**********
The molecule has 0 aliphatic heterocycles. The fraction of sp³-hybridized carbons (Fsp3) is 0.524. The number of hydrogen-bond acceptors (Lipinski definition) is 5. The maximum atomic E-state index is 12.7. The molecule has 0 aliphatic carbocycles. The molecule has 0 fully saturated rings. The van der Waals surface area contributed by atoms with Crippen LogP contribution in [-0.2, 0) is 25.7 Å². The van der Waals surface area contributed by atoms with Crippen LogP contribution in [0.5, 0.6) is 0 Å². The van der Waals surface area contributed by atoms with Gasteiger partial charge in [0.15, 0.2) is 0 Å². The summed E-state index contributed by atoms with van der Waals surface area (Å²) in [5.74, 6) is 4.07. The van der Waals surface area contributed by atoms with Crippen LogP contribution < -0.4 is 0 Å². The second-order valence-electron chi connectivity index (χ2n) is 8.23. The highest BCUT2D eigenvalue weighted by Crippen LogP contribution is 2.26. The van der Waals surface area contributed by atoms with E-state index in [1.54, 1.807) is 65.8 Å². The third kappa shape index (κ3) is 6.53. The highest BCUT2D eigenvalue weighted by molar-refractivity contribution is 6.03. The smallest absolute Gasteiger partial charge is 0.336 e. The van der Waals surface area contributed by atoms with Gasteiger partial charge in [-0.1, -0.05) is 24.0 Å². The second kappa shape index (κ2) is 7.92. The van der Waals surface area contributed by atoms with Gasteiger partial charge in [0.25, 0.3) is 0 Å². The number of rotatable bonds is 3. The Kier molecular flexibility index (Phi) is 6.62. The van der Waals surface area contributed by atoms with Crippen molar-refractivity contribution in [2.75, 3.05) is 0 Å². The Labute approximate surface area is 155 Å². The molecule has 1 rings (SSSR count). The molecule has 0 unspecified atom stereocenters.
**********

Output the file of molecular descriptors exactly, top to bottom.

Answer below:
The molecule has 0 aliphatic heterocycles. The fraction of sp³-hybridized carbons (Fsp3) is 0.524. The number of hydrogen-bond acceptors (Lipinski definition) is 5. The maximum atomic E-state index is 12.7. The molecule has 0 aliphatic carbocycles. The molecule has 0 fully saturated rings. The van der Waals surface area contributed by atoms with Crippen LogP contribution in [-0.2, 0) is 25.7 Å². The van der Waals surface area contributed by atoms with Crippen LogP contribution in [0.5, 0.6) is 0 Å². The van der Waals surface area contributed by atoms with Gasteiger partial charge in [0.15, 0.2) is 0 Å². The summed E-state index contributed by atoms with van der Waals surface area (Å²) in [5.74, 6) is 4.07. The van der Waals surface area contributed by atoms with Crippen LogP contribution < -0.4 is 0 Å². The second-order valence-electron chi connectivity index (χ2n) is 8.23. The highest BCUT2D eigenvalue weighted by Crippen LogP contribution is 2.26. The van der Waals surface area contributed by atoms with E-state index in [1.54, 1.807) is 65.8 Å². The third kappa shape index (κ3) is 6.53. The highest BCUT2D eigenvalue weighted by molar-refractivity contribution is 6.03. The smallest absolute Gasteiger partial charge is 0.336 e. The van der Waals surface area contributed by atoms with Gasteiger partial charge in [-0.1, -0.05) is 24.0 Å². The second kappa shape index (κ2) is 7.92. The van der Waals surface area contributed by atoms with Gasteiger partial charge in [0.25, 0.3) is 0 Å². The number of rotatable bonds is 3. The Kier molecular flexibility index (Phi) is 6.62. The van der Waals surface area contributed by atoms with Crippen molar-refractivity contribution in [2.75, 3.05) is 0 Å². The Labute approximate surface area is 155 Å². The molecule has 1 rings (SSSR count). The molecule has 0 unspecified atom stereocenters.